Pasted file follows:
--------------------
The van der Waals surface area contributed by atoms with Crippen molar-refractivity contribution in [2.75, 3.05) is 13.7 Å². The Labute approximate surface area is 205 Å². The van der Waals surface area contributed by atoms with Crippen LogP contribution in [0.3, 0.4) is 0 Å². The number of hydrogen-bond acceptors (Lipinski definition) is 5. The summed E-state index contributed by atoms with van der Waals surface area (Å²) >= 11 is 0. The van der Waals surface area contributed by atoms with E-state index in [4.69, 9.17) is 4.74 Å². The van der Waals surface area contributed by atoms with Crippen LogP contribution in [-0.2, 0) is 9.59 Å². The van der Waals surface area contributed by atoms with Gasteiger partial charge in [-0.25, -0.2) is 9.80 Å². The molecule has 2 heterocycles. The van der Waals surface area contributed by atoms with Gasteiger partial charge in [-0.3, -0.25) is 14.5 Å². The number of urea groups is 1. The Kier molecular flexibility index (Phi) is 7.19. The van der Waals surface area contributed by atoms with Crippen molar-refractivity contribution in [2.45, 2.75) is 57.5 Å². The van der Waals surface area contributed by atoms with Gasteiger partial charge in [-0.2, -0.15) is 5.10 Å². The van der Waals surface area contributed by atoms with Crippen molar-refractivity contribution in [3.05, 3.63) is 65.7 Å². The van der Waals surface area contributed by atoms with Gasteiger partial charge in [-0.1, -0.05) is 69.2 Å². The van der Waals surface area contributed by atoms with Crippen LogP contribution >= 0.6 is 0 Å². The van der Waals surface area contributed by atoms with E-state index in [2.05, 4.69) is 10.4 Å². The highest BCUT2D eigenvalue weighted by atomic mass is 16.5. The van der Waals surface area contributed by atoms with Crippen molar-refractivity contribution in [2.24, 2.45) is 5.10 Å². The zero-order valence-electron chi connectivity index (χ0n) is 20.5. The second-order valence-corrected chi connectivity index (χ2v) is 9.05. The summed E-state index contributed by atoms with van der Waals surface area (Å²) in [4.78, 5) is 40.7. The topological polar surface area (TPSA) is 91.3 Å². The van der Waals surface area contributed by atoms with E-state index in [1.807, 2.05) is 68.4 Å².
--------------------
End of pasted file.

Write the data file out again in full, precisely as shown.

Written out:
The van der Waals surface area contributed by atoms with Crippen molar-refractivity contribution in [2.75, 3.05) is 13.7 Å². The Labute approximate surface area is 205 Å². The van der Waals surface area contributed by atoms with Crippen LogP contribution in [0.3, 0.4) is 0 Å². The number of hydrogen-bond acceptors (Lipinski definition) is 5. The summed E-state index contributed by atoms with van der Waals surface area (Å²) >= 11 is 0. The van der Waals surface area contributed by atoms with E-state index in [4.69, 9.17) is 4.74 Å². The van der Waals surface area contributed by atoms with Crippen LogP contribution in [-0.2, 0) is 9.59 Å². The van der Waals surface area contributed by atoms with Gasteiger partial charge in [-0.25, -0.2) is 9.80 Å². The molecule has 2 heterocycles. The van der Waals surface area contributed by atoms with Gasteiger partial charge in [-0.3, -0.25) is 14.5 Å². The number of urea groups is 1. The Kier molecular flexibility index (Phi) is 7.19. The van der Waals surface area contributed by atoms with Crippen molar-refractivity contribution in [2.45, 2.75) is 57.5 Å². The van der Waals surface area contributed by atoms with Gasteiger partial charge in [-0.2, -0.15) is 5.10 Å². The van der Waals surface area contributed by atoms with Crippen molar-refractivity contribution in [3.05, 3.63) is 65.7 Å². The van der Waals surface area contributed by atoms with Gasteiger partial charge in [-0.1, -0.05) is 69.2 Å². The van der Waals surface area contributed by atoms with Crippen LogP contribution >= 0.6 is 0 Å². The van der Waals surface area contributed by atoms with E-state index in [2.05, 4.69) is 10.4 Å². The highest BCUT2D eigenvalue weighted by atomic mass is 16.5. The van der Waals surface area contributed by atoms with Crippen molar-refractivity contribution in [2.24, 2.45) is 5.10 Å². The zero-order valence-electron chi connectivity index (χ0n) is 20.5. The second-order valence-corrected chi connectivity index (χ2v) is 9.05. The summed E-state index contributed by atoms with van der Waals surface area (Å²) in [4.78, 5) is 40.7. The topological polar surface area (TPSA) is 91.3 Å². The van der Waals surface area contributed by atoms with E-state index in [1.807, 2.05) is 68.4 Å².